Significant differences have been observed in the rates of transmission and disease development in human immunodeficiency virus (HIV) types 1 and 2. Because many HIV-2-infected people remain asymptomatic for prolonged periods, the hypothesis that HIV-2 might protect against subsequent infection by HIV-1 was considered. During a 9-year period in Dakar, Senegal, the seroincidence of both HIV types was measured in a cohort of commercial sex workers. Despite a higher incidence of other sexually transmitted diseases (STDs), HIV-2-infected women had a lower incidence of HIV-1 than did HIV-seronegative women, with a relative risk of 0.32 (P = 0.008). An understanding of the cross-protective mechanisms involved may be directly relevant to HIV-1 vaccine development.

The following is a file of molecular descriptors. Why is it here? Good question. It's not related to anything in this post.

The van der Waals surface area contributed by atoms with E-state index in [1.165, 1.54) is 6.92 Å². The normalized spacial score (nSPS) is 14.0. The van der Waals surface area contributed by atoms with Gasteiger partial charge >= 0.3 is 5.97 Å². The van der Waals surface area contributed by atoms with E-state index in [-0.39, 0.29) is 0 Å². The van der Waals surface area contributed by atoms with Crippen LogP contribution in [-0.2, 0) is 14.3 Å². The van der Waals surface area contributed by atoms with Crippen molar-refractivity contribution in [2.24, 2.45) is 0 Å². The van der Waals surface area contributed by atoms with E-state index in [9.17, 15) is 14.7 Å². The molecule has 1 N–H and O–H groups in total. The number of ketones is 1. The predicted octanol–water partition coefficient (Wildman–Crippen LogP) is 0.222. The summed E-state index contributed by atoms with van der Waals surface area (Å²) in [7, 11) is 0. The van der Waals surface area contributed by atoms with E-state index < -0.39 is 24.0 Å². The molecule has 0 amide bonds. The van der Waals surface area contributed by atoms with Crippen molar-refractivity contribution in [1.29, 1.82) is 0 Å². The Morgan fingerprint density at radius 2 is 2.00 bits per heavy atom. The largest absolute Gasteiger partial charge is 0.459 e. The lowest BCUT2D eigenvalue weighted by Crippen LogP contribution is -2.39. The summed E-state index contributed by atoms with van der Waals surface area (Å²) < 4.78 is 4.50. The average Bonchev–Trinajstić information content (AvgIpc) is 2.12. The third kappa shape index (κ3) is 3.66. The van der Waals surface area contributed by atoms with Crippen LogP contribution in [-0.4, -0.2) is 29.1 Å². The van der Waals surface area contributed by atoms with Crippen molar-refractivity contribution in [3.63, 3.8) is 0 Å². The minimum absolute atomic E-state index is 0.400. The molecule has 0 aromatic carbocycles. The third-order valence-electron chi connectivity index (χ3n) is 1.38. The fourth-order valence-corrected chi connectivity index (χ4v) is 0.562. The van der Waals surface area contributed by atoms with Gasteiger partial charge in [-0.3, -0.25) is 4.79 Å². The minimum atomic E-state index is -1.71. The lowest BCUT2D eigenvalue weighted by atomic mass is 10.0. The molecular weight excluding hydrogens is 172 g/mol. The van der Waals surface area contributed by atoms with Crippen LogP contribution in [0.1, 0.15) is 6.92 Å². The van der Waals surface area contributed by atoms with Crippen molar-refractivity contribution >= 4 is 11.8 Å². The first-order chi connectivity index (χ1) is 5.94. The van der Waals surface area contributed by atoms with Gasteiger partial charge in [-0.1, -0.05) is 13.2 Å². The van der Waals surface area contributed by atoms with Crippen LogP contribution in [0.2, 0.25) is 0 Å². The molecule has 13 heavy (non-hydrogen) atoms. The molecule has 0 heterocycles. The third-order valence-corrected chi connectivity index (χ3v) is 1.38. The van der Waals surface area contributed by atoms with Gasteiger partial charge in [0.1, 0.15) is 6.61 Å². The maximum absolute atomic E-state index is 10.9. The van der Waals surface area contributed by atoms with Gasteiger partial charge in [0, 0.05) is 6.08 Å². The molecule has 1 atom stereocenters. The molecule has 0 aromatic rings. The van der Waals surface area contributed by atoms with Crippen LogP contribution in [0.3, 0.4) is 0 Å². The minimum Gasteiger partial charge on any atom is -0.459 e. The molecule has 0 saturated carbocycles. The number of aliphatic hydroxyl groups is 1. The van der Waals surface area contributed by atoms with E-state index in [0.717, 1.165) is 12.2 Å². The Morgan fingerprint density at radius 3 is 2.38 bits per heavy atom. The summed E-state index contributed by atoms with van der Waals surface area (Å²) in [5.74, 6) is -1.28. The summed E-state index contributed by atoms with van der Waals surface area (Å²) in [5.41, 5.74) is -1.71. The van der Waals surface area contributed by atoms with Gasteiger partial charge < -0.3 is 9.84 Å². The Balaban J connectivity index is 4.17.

All Science Journal Classification (ASJC) codes